Rwanda Revenue Authority (RRA) has impounded 72 boxes of liquor known as African Jin worth Rwf1 million bearing forged tax stamps in Nyabugogo, a Kigali City suburb.
This was during a stepped up campaign to enforce the recent ministerial order No009/10 of 20/08 determining and establishing consumption tax on some imported and locally manufactured products.
The ongoing crackdown by the tax body began with Nyabugogo and continues in other areas of the country.
In an interview with Robert Mugabe, the Director for Revenue Protection Department at RRA, he confirmed the incident saying they discovered two shops in Nyabugogo area with boxes of alcohol bearing forged tax stamps.
Mugabe warned that RRA would not tolerate any malpractice by errant taxpayers, especially by forging tax stamps, and smuggling un-authorised wines and liquors into the country.
"We know that there are a group of unscrupulous traders who forge tax stamps, but RRA is determined to fight against such practices that are aimed at evading taxes," he warned.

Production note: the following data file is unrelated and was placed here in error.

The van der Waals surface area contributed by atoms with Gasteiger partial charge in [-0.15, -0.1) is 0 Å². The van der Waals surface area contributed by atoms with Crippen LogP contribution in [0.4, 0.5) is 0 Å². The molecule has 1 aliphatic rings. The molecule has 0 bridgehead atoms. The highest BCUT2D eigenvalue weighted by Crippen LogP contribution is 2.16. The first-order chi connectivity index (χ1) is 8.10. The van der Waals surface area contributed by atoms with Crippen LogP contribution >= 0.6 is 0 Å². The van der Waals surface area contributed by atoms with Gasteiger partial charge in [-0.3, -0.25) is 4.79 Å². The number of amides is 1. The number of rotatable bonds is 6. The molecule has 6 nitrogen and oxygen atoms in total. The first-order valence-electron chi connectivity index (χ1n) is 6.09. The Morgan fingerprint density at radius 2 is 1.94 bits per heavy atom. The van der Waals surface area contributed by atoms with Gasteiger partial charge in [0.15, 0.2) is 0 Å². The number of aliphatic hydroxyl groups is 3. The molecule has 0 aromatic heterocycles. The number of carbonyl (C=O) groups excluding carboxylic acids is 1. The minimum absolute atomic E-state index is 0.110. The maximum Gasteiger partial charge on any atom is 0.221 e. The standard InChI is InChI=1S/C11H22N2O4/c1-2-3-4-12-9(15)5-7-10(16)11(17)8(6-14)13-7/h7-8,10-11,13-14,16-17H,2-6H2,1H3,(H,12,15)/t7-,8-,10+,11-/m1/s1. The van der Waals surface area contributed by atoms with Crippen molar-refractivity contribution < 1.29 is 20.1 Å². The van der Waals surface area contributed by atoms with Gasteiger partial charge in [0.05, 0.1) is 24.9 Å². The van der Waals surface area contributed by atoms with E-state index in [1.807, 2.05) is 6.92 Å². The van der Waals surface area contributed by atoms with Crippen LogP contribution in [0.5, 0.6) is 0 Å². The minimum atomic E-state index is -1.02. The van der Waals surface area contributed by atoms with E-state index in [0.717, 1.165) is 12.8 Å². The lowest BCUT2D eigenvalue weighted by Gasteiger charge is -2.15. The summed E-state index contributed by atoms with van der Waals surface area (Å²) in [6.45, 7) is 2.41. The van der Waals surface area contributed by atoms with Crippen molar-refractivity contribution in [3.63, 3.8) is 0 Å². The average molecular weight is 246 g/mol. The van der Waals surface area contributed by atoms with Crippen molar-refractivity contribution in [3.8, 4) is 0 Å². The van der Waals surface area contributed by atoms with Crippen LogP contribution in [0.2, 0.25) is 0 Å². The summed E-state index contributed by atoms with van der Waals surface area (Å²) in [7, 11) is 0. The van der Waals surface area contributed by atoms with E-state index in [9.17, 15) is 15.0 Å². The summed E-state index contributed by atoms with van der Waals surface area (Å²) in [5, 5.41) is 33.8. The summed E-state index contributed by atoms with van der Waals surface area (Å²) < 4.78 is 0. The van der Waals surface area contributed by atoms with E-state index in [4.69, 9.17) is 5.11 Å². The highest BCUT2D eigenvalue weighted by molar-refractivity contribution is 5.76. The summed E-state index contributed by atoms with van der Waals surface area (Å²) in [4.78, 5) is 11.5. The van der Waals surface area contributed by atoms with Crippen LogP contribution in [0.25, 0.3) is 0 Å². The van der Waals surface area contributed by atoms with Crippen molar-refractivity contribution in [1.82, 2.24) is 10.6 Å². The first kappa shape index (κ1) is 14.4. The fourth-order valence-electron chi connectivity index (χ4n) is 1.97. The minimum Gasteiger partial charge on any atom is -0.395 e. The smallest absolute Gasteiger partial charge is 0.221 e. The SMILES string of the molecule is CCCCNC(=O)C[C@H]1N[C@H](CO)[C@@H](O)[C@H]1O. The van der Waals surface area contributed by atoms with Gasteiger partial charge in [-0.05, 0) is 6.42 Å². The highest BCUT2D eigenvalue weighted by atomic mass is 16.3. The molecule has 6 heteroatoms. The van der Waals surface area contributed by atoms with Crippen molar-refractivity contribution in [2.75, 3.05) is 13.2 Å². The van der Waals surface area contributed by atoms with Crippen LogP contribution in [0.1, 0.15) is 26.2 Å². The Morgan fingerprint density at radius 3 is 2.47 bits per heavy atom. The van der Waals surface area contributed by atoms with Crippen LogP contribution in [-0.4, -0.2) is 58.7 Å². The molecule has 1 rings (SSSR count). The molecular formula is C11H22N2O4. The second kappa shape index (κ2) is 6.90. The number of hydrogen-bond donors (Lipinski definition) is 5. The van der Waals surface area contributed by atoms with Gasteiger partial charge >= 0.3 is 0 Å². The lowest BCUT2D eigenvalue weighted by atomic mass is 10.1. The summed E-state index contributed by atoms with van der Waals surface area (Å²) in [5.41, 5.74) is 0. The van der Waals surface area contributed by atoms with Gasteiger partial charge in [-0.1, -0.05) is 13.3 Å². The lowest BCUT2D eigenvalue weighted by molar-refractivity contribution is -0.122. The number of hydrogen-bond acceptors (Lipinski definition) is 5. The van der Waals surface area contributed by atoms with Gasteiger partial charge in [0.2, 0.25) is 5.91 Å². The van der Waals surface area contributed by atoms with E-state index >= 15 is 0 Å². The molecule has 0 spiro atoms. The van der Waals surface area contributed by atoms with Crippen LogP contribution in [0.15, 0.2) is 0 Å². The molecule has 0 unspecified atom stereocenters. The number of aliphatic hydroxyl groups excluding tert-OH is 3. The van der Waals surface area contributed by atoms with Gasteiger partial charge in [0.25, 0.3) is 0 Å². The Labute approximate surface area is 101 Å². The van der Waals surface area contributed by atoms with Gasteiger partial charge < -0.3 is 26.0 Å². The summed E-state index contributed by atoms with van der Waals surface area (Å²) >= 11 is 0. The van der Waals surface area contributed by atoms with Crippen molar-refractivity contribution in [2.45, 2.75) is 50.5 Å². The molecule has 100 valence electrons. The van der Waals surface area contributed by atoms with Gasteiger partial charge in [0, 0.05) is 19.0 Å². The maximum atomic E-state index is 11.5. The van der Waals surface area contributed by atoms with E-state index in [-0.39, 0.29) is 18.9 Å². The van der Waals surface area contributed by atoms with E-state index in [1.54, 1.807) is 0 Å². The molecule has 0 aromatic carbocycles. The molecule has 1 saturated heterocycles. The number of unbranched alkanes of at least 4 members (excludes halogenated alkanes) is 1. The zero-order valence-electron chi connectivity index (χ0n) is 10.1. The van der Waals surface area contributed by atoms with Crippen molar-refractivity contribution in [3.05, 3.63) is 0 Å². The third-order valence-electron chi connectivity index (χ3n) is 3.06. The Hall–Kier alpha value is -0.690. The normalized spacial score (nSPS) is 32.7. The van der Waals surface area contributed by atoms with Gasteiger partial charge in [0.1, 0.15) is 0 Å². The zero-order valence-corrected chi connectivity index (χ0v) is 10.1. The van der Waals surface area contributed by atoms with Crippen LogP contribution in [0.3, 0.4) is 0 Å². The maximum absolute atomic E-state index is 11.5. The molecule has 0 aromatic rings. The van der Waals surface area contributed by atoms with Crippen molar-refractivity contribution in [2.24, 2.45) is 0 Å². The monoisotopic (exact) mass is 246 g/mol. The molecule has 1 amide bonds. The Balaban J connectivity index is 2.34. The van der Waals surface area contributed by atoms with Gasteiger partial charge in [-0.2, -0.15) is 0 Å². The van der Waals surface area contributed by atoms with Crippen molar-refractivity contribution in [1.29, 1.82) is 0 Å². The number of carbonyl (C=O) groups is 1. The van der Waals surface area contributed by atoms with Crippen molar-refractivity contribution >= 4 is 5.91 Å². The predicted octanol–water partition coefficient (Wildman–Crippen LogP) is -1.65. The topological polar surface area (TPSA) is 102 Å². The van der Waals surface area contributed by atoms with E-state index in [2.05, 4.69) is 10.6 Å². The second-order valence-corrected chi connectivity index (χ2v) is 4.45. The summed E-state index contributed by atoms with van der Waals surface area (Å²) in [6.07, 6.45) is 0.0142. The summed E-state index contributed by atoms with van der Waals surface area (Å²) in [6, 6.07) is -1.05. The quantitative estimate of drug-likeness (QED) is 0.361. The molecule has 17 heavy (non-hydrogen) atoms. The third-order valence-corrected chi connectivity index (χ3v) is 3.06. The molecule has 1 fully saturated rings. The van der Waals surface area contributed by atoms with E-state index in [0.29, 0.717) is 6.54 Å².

The suspects, whose names were withheld, said they bought 70 boxes of African Jin bearing forged tax stamps on Tuesday from a regular supplier who imports wines and liquors from Uganda and supplies.
One female suspect said that they never noticed that the tax stamps were forged as they could not differentiate genuine tax stamps from the forged ones.
She, subsequently denied any involvement in the act, but admitted to buying the goods in question without the seller issuing a tax receipt, a fact that made her a liable suspect by the tax body.
"I paid cash for the impounded goods, but out of ignorance, never asked for a tax receipt," she lamented.
Another suspect, also a trader in Nyabugogo who was found selling wines bearing forged tax stamps admitted that he bought five boxes, but had already sold three when the tax body netted him.
Police and RRA said investigations were underway to ascertain those responsible for the forgery of the tax stamps.